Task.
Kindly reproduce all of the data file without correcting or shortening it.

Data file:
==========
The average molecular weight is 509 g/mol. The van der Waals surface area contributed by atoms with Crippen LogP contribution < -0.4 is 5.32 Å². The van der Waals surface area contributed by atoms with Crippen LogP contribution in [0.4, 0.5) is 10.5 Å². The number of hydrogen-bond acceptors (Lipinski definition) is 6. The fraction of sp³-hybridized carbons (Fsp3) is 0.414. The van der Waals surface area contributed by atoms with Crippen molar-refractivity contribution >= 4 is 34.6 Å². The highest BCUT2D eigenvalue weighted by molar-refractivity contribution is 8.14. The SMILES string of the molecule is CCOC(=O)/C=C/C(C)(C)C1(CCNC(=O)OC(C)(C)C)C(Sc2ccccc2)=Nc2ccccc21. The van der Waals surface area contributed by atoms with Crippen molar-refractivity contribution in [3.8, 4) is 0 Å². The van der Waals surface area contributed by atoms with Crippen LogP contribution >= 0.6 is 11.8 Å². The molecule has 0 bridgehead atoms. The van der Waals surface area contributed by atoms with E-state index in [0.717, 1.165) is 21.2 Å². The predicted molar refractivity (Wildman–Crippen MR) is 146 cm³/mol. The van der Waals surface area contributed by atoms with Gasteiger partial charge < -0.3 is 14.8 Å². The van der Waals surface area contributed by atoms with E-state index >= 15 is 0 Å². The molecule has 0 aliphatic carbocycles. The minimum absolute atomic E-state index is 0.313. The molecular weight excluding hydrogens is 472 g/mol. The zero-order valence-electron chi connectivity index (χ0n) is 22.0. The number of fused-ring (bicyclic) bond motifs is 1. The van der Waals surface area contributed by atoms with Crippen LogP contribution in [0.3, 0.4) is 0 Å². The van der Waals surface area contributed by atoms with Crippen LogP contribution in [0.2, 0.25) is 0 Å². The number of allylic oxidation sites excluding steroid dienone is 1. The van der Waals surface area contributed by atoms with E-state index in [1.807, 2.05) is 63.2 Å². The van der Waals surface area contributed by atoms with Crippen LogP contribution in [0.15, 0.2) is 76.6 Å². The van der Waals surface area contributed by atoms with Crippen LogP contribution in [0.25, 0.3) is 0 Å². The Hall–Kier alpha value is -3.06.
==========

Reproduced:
The average molecular weight is 509 g/mol. The van der Waals surface area contributed by atoms with Crippen LogP contribution < -0.4 is 5.32 Å². The van der Waals surface area contributed by atoms with Crippen LogP contribution in [0.4, 0.5) is 10.5 Å². The number of hydrogen-bond acceptors (Lipinski definition) is 6. The fraction of sp³-hybridized carbons (Fsp3) is 0.414. The van der Waals surface area contributed by atoms with Crippen molar-refractivity contribution >= 4 is 34.6 Å². The highest BCUT2D eigenvalue weighted by molar-refractivity contribution is 8.14. The SMILES string of the molecule is CCOC(=O)/C=C/C(C)(C)C1(CCNC(=O)OC(C)(C)C)C(Sc2ccccc2)=Nc2ccccc21. The van der Waals surface area contributed by atoms with Crippen molar-refractivity contribution in [3.8, 4) is 0 Å². The van der Waals surface area contributed by atoms with Crippen LogP contribution >= 0.6 is 11.8 Å². The molecule has 0 bridgehead atoms. The van der Waals surface area contributed by atoms with E-state index in [0.717, 1.165) is 21.2 Å². The predicted molar refractivity (Wildman–Crippen MR) is 146 cm³/mol. The van der Waals surface area contributed by atoms with Gasteiger partial charge < -0.3 is 14.8 Å². The van der Waals surface area contributed by atoms with E-state index >= 15 is 0 Å². The molecule has 0 aliphatic carbocycles. The minimum absolute atomic E-state index is 0.313. The molecular weight excluding hydrogens is 472 g/mol. The zero-order valence-electron chi connectivity index (χ0n) is 22.0. The number of fused-ring (bicyclic) bond motifs is 1. The van der Waals surface area contributed by atoms with Crippen LogP contribution in [0.3, 0.4) is 0 Å². The van der Waals surface area contributed by atoms with Crippen LogP contribution in [0.2, 0.25) is 0 Å². The number of allylic oxidation sites excluding steroid dienone is 1. The van der Waals surface area contributed by atoms with E-state index in [1.807, 2.05) is 63.2 Å². The van der Waals surface area contributed by atoms with Crippen LogP contribution in [0.15, 0.2) is 76.6 Å². The van der Waals surface area contributed by atoms with Crippen LogP contribution in [0.25, 0.3) is 0 Å². The Hall–Kier alpha value is -3.06.